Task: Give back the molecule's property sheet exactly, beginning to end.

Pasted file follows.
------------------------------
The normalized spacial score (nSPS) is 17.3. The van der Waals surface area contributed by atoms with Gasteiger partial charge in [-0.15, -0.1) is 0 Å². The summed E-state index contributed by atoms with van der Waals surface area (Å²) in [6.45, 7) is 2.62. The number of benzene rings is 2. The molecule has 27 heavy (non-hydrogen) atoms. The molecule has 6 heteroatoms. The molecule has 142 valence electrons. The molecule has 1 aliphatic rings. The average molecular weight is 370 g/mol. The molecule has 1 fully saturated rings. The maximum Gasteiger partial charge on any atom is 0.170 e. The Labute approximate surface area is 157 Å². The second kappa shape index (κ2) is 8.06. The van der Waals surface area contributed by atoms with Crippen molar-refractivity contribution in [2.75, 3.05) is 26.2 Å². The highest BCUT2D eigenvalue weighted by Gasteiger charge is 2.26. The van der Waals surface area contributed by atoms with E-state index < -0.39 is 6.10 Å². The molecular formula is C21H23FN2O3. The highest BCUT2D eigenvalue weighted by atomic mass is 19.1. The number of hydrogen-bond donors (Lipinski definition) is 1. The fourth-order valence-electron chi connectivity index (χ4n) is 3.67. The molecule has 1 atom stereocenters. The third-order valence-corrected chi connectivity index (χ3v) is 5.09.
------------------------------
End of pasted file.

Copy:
The normalized spacial score (nSPS) is 17.3. The van der Waals surface area contributed by atoms with Gasteiger partial charge in [-0.15, -0.1) is 0 Å². The summed E-state index contributed by atoms with van der Waals surface area (Å²) in [6.45, 7) is 2.62. The number of benzene rings is 2. The molecule has 27 heavy (non-hydrogen) atoms. The molecule has 6 heteroatoms. The molecule has 142 valence electrons. The molecule has 1 aliphatic rings. The average molecular weight is 370 g/mol. The molecule has 1 fully saturated rings. The maximum Gasteiger partial charge on any atom is 0.170 e. The Labute approximate surface area is 157 Å². The second kappa shape index (κ2) is 8.06. The van der Waals surface area contributed by atoms with Crippen molar-refractivity contribution in [2.75, 3.05) is 26.2 Å². The highest BCUT2D eigenvalue weighted by Gasteiger charge is 2.26. The van der Waals surface area contributed by atoms with E-state index < -0.39 is 6.10 Å². The molecular formula is C21H23FN2O3. The highest BCUT2D eigenvalue weighted by atomic mass is 19.1. The number of hydrogen-bond donors (Lipinski definition) is 1. The fourth-order valence-electron chi connectivity index (χ4n) is 3.67. The molecule has 1 atom stereocenters. The third-order valence-corrected chi connectivity index (χ3v) is 5.09.